Norway’s natural beauty is majestic and her history is captivating.
The Northern Lights. Deep fjords cutting through rugged mountains. Vikings striking terror.
But it’s another sort of indelible impression—a piercing of the heart—that many churches in Oslo have prayed would touch those who attended Saturday night’s Håpets Festival (Festival of Hope) with Franklin Graham.
How do you pierce or change someone’s heart?
Hebrews 4:12 tells us God’s Word is alive and sharper than any two-edged sword, “piercing to the division of soul and of spirit, … and discerning the thoughts and intentions of the heart.”
But at the Oslo Spektrum arena, Franklin Graham told 4,300-plus people that the human race is running from the Bible and all things of God in pursuit of contentment.
“Man is searching for happiness, peace and purpose,” he said. “Looking for meaning in life.”
Though Christianity was adopted in Norway about 1,000 years ago, today only 4 percent of Norwegians attend church regularly. As the country becomes increasingly secular, many—millennials especially—have replaced their need for God with social justice.
Finding a cause to get behind.
Gilles Gatete, a counselor at the Festival, said the lack of purpose among millennials in his city is rampant.
“They want to make a difference,” he explained. “They’re trying different things so they can actually mean something to the world and to themselves, and to maybe have this peace inside.”
Gilles said many join environmental groups or vegetarian groups, or they find something else to belong to. There’s nothing wrong with these things, he said; it’s just that young people are trying to fill their emptiness with temporal things.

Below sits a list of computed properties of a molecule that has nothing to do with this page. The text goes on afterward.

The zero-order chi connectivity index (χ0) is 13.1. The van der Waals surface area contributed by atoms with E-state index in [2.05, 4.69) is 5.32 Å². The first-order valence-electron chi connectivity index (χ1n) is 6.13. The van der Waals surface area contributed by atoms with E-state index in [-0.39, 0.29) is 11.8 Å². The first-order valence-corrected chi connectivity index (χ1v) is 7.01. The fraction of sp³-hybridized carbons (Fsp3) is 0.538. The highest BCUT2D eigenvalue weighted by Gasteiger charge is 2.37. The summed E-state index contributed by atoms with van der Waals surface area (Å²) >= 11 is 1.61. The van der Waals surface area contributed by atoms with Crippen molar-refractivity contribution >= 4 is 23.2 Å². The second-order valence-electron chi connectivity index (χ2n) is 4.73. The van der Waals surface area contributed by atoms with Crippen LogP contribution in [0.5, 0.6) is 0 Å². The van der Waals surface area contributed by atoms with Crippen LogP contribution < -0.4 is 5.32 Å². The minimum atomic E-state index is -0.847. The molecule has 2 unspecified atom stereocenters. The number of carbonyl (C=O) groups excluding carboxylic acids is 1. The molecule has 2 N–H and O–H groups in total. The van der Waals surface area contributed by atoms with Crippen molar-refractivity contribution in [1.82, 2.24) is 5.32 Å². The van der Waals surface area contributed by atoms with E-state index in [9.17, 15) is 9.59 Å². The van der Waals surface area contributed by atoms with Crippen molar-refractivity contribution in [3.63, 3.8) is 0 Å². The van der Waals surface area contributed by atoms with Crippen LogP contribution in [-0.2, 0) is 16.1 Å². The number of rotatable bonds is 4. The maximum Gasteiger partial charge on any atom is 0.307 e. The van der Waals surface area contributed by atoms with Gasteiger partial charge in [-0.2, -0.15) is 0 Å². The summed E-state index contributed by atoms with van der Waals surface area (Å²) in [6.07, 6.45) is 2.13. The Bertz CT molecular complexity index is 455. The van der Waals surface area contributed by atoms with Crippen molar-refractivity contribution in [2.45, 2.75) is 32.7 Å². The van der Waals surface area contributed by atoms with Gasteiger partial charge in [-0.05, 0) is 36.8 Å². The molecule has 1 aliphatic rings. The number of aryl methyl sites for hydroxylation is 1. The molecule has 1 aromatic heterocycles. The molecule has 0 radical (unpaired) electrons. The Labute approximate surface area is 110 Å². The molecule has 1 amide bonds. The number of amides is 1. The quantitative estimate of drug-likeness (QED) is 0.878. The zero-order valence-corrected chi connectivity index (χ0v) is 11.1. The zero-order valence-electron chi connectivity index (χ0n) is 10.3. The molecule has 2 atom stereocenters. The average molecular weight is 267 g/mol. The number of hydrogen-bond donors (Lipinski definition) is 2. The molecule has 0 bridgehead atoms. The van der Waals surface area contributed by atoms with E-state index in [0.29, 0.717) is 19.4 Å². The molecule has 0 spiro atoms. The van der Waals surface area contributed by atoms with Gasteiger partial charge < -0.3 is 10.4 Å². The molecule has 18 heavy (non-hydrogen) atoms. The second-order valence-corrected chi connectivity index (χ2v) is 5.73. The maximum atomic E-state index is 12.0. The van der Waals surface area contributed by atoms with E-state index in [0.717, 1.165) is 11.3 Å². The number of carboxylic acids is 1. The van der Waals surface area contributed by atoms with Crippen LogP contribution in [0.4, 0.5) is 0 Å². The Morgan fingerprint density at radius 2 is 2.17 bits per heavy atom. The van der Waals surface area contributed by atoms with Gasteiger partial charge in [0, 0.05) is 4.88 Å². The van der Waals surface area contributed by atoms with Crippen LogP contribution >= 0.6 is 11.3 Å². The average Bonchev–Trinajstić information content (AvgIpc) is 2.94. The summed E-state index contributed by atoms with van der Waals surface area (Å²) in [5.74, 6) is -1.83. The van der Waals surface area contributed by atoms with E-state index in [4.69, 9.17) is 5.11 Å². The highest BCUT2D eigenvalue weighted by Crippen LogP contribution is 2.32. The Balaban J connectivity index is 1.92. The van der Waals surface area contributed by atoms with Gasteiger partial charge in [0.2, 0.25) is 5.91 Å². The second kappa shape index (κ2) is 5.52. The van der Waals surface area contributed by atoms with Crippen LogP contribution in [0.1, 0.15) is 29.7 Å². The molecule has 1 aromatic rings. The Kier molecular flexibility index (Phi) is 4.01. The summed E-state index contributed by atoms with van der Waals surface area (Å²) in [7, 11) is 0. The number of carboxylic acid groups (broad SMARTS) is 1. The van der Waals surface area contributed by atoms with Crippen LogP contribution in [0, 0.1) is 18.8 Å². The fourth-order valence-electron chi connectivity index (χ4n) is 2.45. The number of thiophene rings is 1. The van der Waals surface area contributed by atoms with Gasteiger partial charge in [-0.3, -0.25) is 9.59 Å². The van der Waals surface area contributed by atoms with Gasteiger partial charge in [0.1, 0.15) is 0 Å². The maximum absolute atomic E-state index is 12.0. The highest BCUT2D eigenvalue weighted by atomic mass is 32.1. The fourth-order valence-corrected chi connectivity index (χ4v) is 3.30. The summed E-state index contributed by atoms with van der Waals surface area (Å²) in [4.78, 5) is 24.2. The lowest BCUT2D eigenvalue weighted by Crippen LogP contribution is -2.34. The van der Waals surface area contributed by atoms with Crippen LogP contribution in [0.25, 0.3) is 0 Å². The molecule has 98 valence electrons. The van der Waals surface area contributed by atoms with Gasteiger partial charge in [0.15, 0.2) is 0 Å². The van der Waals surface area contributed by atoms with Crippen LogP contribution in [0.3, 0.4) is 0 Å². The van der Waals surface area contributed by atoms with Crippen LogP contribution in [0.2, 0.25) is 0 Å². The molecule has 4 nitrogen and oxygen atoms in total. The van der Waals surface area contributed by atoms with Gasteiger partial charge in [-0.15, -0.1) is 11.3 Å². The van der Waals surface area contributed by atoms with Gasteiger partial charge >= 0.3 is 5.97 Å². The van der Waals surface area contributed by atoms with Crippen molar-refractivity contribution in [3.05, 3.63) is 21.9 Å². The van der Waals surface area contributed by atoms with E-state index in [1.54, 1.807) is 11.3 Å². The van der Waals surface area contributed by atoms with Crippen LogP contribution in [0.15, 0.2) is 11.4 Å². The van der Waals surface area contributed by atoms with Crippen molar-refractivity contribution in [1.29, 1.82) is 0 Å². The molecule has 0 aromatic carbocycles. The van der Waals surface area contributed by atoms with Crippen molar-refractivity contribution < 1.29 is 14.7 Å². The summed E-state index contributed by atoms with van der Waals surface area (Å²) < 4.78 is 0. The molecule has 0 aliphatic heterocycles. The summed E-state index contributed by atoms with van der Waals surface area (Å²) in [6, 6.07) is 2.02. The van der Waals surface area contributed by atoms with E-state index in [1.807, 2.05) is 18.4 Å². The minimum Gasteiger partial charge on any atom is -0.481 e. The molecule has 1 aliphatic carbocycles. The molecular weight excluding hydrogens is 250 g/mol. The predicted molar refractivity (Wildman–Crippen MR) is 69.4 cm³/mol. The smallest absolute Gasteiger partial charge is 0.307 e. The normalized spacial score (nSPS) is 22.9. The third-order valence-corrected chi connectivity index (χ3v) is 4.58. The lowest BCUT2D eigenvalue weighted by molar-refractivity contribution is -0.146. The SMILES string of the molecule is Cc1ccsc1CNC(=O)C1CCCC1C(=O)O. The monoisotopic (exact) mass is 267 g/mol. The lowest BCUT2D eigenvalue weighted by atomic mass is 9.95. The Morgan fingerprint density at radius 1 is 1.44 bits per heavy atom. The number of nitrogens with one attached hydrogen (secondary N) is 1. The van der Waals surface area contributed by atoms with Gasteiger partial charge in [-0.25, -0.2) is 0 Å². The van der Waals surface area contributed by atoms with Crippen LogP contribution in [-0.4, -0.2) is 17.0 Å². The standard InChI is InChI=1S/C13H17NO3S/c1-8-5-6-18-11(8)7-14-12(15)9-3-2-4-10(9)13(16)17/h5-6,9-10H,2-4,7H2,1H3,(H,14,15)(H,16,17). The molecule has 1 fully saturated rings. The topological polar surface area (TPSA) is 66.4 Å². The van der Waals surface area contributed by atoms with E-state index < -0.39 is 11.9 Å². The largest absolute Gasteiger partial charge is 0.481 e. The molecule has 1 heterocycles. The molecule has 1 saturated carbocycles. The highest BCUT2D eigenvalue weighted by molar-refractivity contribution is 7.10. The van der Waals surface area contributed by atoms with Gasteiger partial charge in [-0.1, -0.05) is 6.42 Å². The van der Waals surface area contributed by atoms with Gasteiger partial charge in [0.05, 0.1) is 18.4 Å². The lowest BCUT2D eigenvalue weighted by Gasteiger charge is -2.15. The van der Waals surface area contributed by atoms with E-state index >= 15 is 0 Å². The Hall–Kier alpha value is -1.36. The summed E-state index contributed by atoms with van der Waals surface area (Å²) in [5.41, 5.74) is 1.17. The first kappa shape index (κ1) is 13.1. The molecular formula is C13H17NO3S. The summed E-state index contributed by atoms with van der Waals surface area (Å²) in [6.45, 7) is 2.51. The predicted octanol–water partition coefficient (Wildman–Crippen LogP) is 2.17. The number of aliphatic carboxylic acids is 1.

Franklin Graham talked about how mankind was created with a longing for it’s creator—God.
“Something is missing,” he said. “We don’t have that fulfillment. We have a vacuum and an emptiness that only God can fill.”
Gilles is disturbed at the high rate of suicide and loneliness in people near his age. “For me it’s very scary,” he said. “It’s my group. You would think it’s the older people … but really it’s the young people.”
Many, he said, just come home from work or school, sit in front of the TV and are depressed—wondering about the point of life.
“They’re just lonely. They [don’t have] friends. They need someone to care.”
Another counselor, Belinda, prayed with a young woman who recently discovered what she was missing. She had committed her life to following Christ before coming to Norway to visit a friend. She heard about the Håpets Festival after arriving, though, and when her friend wanted to go party, the young woman listened to the nudging inside her heart. She attended the Festival instead and walked forward to rededicate her life to Christ.
Knowing Jesus is “amazing,” she said. She told Belinda she knew the Holy Spirit was prompting the change in her life. “I want this,” she affirmed.
Dozens of other people decided they wanted this, too—living life on purpose for Christ. Hearts pierced with the truth of the Gospel.
“The Bible says by grace we are saved by grace through faith … and it’s by faith in His Son Jesus Christ,” Franklin Graham told the arena full of people.
Gilles is on the same page.
“There’s power in the Gospel to change a [person’s] situation,” said Gilles.
“By responding to the Gospel we become sons and daughters of the King and we understand that God has a purpose for this world. Then we redirect our purpose.
“Our dream is to fill Oslo with house churches. Like the stars in the heavens at night. That every corner of Oslo be filled with Christians who are salt and light,” he said.
So even though the world is changing and ever more secular, life’s purpose always comes back to God, said Franklin Graham.
“One thousand years ago, today, a million years from now—His laws are the same and they don’t change.”
Are you searching for purpose, too? Start here.